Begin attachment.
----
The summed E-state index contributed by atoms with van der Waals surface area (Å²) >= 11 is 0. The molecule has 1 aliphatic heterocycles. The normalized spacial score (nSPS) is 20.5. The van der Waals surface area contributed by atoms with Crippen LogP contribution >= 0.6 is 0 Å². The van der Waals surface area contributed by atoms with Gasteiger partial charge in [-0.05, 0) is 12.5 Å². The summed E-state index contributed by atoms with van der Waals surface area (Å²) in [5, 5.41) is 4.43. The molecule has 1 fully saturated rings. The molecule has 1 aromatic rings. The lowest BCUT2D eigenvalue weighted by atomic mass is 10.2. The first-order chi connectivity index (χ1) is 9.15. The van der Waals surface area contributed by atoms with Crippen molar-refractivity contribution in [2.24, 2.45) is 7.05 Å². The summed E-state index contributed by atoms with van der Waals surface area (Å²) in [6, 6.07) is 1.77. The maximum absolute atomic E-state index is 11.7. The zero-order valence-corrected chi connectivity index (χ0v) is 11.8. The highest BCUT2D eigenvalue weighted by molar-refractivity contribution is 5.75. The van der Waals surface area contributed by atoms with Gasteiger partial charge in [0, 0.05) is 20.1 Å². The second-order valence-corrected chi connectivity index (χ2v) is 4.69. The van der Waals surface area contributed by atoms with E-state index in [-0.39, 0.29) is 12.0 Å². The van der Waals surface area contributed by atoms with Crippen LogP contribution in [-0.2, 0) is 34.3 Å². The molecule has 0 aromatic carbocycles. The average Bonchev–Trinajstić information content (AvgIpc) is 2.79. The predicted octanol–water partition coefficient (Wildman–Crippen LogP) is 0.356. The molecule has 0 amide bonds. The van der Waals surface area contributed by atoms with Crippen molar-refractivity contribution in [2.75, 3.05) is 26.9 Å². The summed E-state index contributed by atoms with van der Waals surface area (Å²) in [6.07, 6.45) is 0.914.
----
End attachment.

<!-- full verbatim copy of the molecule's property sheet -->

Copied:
The summed E-state index contributed by atoms with van der Waals surface area (Å²) >= 11 is 0. The molecule has 1 aliphatic heterocycles. The normalized spacial score (nSPS) is 20.5. The van der Waals surface area contributed by atoms with Crippen LogP contribution >= 0.6 is 0 Å². The van der Waals surface area contributed by atoms with Gasteiger partial charge in [-0.05, 0) is 12.5 Å². The summed E-state index contributed by atoms with van der Waals surface area (Å²) in [5, 5.41) is 4.43. The molecule has 1 fully saturated rings. The molecule has 1 aromatic rings. The lowest BCUT2D eigenvalue weighted by atomic mass is 10.2. The first-order chi connectivity index (χ1) is 9.15. The van der Waals surface area contributed by atoms with Crippen molar-refractivity contribution in [2.24, 2.45) is 7.05 Å². The summed E-state index contributed by atoms with van der Waals surface area (Å²) in [6, 6.07) is 1.77. The maximum absolute atomic E-state index is 11.7. The zero-order valence-corrected chi connectivity index (χ0v) is 11.8. The highest BCUT2D eigenvalue weighted by molar-refractivity contribution is 5.75. The van der Waals surface area contributed by atoms with Gasteiger partial charge in [0, 0.05) is 20.1 Å². The second-order valence-corrected chi connectivity index (χ2v) is 4.69. The van der Waals surface area contributed by atoms with E-state index in [-0.39, 0.29) is 12.0 Å². The van der Waals surface area contributed by atoms with Crippen LogP contribution in [-0.2, 0) is 34.3 Å². The molecule has 0 aromatic carbocycles. The average Bonchev–Trinajstić information content (AvgIpc) is 2.79. The predicted octanol–water partition coefficient (Wildman–Crippen LogP) is 0.356. The molecule has 0 amide bonds. The van der Waals surface area contributed by atoms with Crippen molar-refractivity contribution in [2.75, 3.05) is 26.9 Å². The summed E-state index contributed by atoms with van der Waals surface area (Å²) in [6.07, 6.45) is 0.914.